Trump denies covering for Saudis on journalist, says truth out soon

Trump denies covering for Saudis on journalist, says truth out soon

Donald Trump
US President Donald Trump speaks during a meeting in the Oval Office of the White House in Washington, DC. (SAUL LOEB/AFP)

WASHINGTON: President Donald Trump on Wednesday (Oct 17) denied covering up for ally Saudi Arabia in the suspected murder of a critical journalist and said that he should know what happened to Jamal Khashoggi within days.

Trump's comments followed the publication in pro-government Turkish media of allegations purporting to confirm that Khashoggi was not only murdered by Saudi agents in their consulate in Istanbul, but tortured and dismembered.

"No not at all, I just want to find out what's happening," Trump told reporters in the White House when asked if his consistently cautious approach to the scandal amounts to a cover-up. "I'm not giving cover at all."

The president said he would get a "full report" from Secretary of State Mike Pompeo on the diplomat's return from meetings with Saudi and Turkish leaders, allowing him to assess what really happened.

"We will probably know that by the end of the week," Trump said.

The US president has been on the defensive ever since Khashoggi - a US resident and Washington Post contributor who had been critical of Prince Mohammed - vanished on Oct 2 after visiting the Istanbul consulate.

According to the latest reports, the Saudi journalist was assassinated by a squad that included agents tied to Crown Prince Mohammed bin Salman, a powerful figure in the Saudi royal family and lynchpin in the trend toward ever-tightening relations with Trump's White House.

The controversy has blown a massive hole in Prince Mohammed's bid to promote himself as the modern face of Saudi Arabia and led to a spate of cancellations by attendees at a major Riyadh investment conference scheduled next week.

READ: US senators launch tirade against Riyadh, vow action over Khashoggi debacle

But Trump has slow-pedaled on the possibility of action against Saudi Arabia, which he has repeatedly praised as a historic customer for the US weapons industry, at one point suggesting "rogue killers" could be to blame for Khashoggi's disappearance.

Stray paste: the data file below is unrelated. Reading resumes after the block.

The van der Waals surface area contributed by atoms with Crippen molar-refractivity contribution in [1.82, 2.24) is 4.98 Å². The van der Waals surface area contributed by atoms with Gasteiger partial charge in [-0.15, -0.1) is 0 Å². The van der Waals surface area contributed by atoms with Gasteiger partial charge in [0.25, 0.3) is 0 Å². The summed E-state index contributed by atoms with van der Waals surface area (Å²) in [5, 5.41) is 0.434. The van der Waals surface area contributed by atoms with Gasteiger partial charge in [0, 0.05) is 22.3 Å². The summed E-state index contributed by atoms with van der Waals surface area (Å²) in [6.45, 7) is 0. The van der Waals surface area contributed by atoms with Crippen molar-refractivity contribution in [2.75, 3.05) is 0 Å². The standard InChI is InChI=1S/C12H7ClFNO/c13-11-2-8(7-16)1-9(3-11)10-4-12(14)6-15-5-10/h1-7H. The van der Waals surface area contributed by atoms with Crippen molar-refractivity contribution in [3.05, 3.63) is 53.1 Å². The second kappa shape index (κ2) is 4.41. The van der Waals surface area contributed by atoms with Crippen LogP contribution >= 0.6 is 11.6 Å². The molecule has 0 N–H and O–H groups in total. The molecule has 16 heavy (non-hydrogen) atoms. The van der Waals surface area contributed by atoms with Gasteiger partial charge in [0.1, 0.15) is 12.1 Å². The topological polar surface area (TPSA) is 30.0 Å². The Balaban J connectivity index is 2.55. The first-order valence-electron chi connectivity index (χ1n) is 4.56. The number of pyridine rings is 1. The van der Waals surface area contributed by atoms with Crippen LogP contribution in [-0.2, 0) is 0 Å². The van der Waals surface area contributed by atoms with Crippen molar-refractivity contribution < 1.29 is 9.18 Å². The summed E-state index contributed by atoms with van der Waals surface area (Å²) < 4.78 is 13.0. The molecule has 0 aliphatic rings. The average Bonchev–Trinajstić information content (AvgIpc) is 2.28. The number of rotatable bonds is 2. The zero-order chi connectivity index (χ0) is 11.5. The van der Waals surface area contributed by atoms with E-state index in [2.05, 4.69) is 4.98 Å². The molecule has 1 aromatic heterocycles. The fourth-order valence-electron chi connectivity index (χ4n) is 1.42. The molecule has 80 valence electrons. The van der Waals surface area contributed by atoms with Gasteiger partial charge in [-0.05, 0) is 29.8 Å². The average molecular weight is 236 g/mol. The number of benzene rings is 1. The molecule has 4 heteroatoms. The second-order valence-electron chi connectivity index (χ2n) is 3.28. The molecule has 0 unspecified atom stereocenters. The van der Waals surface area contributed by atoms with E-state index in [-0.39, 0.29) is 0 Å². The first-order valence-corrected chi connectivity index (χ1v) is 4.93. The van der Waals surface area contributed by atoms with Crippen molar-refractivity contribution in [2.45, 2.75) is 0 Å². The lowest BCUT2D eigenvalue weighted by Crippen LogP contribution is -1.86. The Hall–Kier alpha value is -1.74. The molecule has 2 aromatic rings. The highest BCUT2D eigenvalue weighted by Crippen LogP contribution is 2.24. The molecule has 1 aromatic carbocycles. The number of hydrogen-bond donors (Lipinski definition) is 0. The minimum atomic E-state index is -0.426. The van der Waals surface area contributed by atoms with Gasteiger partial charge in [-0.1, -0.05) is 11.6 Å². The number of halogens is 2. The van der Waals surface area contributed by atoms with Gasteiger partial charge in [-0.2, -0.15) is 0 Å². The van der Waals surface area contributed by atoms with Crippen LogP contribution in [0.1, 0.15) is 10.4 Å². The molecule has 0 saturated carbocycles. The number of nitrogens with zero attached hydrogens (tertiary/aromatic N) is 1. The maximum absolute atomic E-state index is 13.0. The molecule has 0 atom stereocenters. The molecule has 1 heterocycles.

Earlier on Wednesday, he told Fox Business that the US relies on the kingdom to fight terrorism.

Pompeo was also tight-lipped after meeting the Saudi leadership in Riyadh, telling journalists he did not want "to talk about any of the facts. They (Saudis) didn't want to either."

FRESH PAINT IN CONSULATE?

Turkish police and forensic experts on Wednesday began searching the residence of the Saudi consul in Istanbul, an AFP correspondent saw.

READ: Turkey searches Saudi consulate as Trump speaks of 'rogue killers'

The consul, Mohammed al-Otaibi, left Istanbul for Riyadh on a scheduled Saudia flight Tuesday afternoon, with Ankara insisting he had not been expelled but left of his own choice.

Turkish police on Monday night carried out an eight-hour search at the consulate itself, taking away soil and DNA samples. Turkish President Recep Tayyip Erdogan, who also met with Pompeo, said there was evidence that some materials had been freshly painted.

Several US media outlets said on Monday that the Saudis are preparing a report that Khashoggi's death resulted from a botched interrogation. However there has yet to be any sign of this being published.

Pro-government Turkish daily Yeni Safak reported it had heard audio recordings of Khashoggi being tortured during an interrogation, having his fingers cut off and then being decapitated.

It said al-Otaibi can be heard on one tape saying during Khashoggi's torture: "Do this outside. You are going to get me in trouble."

The daily reported that in another tape, an unknown individual tells Otaibi: "If you want to live when you return to Saudi Arabia, be quiet!"

SENATORS QUESTION TRUMP-SAUDI TIES

The New York Times reported Tuesday that a suspect identified by Turkey was a frequent companion of the prince's. Three other suspects are linked to his security detail and a fifth is a high-level forensic doctor, the Times said.

Adding to embarrassment for the petro-state's royals, International Monetary Fund chief Christine Lagarde became the latest to pull out of Prince Mohammed's much-trumpeted investment conference next week. An IMF spokesman said she had postponed her planned trip to the Middle East with a stop in Saudi Arabia.

There was also new political pressure on Trump with nine senators from the opposition Democrats writing to express "significant concerns about conflicts of interest" between Trump and Saudi Arabia concerning deals done through his real estate empire.

The letter cited decades of business deals and asked Trump to provide information regarding recent and future financial ties to Saudi Arabia.

Trump defended himself on Monday, tweeting that "I have no financial interests in Saudi Arabia (or Russia, for that matter). Any suggestion that I have is just more FAKE NEWS (of which there is plenty)!"


Source: AFP/de

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